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Weekly Update – Am the Rhythm rocks


This week’s Weekly has my review of Am the Rhythm at Painted Bride. Below is the copy with some pictures. More pictures at flickr and see Libby’s review here.

Jeanne Jaffe
Jeanne Jaffe, Polygenesis-Progeny installation at Painted Bride.

Undulating stripes and bursts of color, pulsing psychedelic patterns, delicious pink sculptural bubbles—all this and more make “Am the Rhythm” at the Painted Bride a jolly good show. The five-person exhibit of painting, sculpture and installation curated by Shelley Spector possesses a youthful ebullience. While the artists range from young to established, the high energy, sense of play and focus on beauty is uniform. All this art’s fresh as a daisy and supercharged.

Jeanne Jaffe
Jeanne Jaffe, detail of her piece, seen in an animation in the show’s behind-the-scenes video by Wendy Weinberg. The animation shows the sculpture jiggle ever so slightly like jello on a plate.

The show’s edgiest work is by Jeanne Jaffe, head of the UArts fine arts department and coordinator of sculpture for the school. Jaffe’s installation Polygenesis-Progeny, a group of painted acrylic shapes that look like various breasts (or perhaps those rubber toys you squeeze and the eyes pop out) sits on the walls and floor, suggesting a kind of bubbly infestation from a cartoon petri dish.

Each bulbous form extrudes a thin line of licorice-like black rope connecting to another form, which gives the whole a family-like connection—as well as some weird comical sex-toy kink. This brainy artist, who probably could define string theory for you then quote Baudrillard, took a risk with this new direction in her work, touching on stuff that’s comic as well as cosmic. It’s just what artists should do but often don’t.

Andrew Jeffrey Wright
Andrew Jeffrey Wright, seen painting one of his psychedelic pattern paintings in Wendy Weinberg’s behind-the-scenes video at Painted Bride.

Andrew Jeffrey Wright’s pulsing animated video Xs and Diamonds (animation by Bonnie Brenda Scott) takes his psychedelic pattern paintings (a grid of them is also included in the show) to a new level of zaniness. These paintings have patterns like grandma’s crocheted afghans. Only here she must’ve been on LSD, because the colors clash so intensely. These works will open your doors of perception and let you fall right in.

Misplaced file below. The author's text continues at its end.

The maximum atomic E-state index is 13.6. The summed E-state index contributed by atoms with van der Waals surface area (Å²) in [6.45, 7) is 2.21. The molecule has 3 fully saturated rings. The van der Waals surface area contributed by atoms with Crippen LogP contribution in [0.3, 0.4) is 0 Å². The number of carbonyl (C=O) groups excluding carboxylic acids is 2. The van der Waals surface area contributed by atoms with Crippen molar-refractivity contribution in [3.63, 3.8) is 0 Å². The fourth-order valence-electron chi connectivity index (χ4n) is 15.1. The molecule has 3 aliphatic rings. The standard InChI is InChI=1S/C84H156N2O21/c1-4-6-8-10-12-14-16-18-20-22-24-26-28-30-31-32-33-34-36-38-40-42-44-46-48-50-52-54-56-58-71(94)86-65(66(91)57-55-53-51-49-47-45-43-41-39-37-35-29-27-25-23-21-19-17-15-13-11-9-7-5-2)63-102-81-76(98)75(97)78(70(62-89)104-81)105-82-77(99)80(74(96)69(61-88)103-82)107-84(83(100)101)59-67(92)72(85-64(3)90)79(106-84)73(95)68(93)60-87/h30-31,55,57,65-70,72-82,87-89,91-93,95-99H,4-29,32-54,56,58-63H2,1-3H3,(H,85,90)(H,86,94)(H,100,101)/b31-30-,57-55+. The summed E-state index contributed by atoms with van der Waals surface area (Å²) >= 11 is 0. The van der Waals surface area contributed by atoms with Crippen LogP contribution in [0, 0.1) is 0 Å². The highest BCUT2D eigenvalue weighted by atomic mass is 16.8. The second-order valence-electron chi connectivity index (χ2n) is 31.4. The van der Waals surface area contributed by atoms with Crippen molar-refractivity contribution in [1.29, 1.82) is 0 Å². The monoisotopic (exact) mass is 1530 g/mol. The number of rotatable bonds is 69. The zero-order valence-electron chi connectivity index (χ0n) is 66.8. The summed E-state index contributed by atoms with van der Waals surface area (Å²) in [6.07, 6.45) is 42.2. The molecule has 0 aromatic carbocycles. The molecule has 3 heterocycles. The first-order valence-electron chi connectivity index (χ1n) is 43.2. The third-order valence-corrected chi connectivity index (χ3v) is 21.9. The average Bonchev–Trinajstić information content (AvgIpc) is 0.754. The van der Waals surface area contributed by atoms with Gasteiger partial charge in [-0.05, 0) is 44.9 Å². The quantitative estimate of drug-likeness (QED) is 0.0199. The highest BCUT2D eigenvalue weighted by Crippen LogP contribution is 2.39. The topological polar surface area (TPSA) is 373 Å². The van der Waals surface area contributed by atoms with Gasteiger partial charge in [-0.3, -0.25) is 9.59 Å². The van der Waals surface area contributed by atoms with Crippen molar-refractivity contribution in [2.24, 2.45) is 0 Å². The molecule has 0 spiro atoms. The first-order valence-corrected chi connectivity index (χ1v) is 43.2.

Andrew Jeffrey Wright
Andrew Jeffrey Wright’s finished paintings.

Isaac Tin Wei Lin’s black-painted cardboard monolith Haunted stands sentinel at the show’s entrance. This skyscraper of a piece has a cascade of white calligraphic swirls, letters and zigzags that taper off at the bottom, suggesting an elegant snowfall caught in the air.

Isaac Lin
Isaac Lin’s tower of boxes.

Lin has been using cardboard boxes and what’s now his signature calligraphy in lots of room-sized installations. Here, the marks, packed onto one massive vertical structure that suggests a human as well as a building, become the decoration on a ceremonial robe.

Isaac Lin
Lin, working on his piece in situ at the Bride. This shot is from Wendy Weinberg’s video.

Lin’s work stands next to a swirling explosive abstract painting by Jackie Tileston, whose mark-making seems a perfect echo with Lin’s (and vice versa). Laura Watt’s paintings surrounded by painted spiderwebs round out the show.

Jackie Tileston
Jackie Tileston’s swirling mix of ribbony rainbows and explosions of colors seem right at home in this show.

Upstairs, behind a black-painted cardboard wall by Lin, is filmmaker Wendy Weinberg’s video documentary that shows each artist making their work and installing the show, and curator Spector discussing the works.

Laura Watt's paintings on the wall painted with spider-web net of color behind.
Laura Watt’s paintings on the wall painted with spider-web net of color behind.

The video is smartly edited. My favorite part includes a scene in which Jaffe’s booby bubbles jiggle like Jell-O in a new animation by the artist. Also in Weinberg’s video is a great sequence on Wright. who’s focused with Zenlike intensity while making squiggly lined paintings using craft store colored paint pens.

“Am the Rhythm”
Through May 17. Painted Bride Art Center, 230 Vine St. 215.925.9914.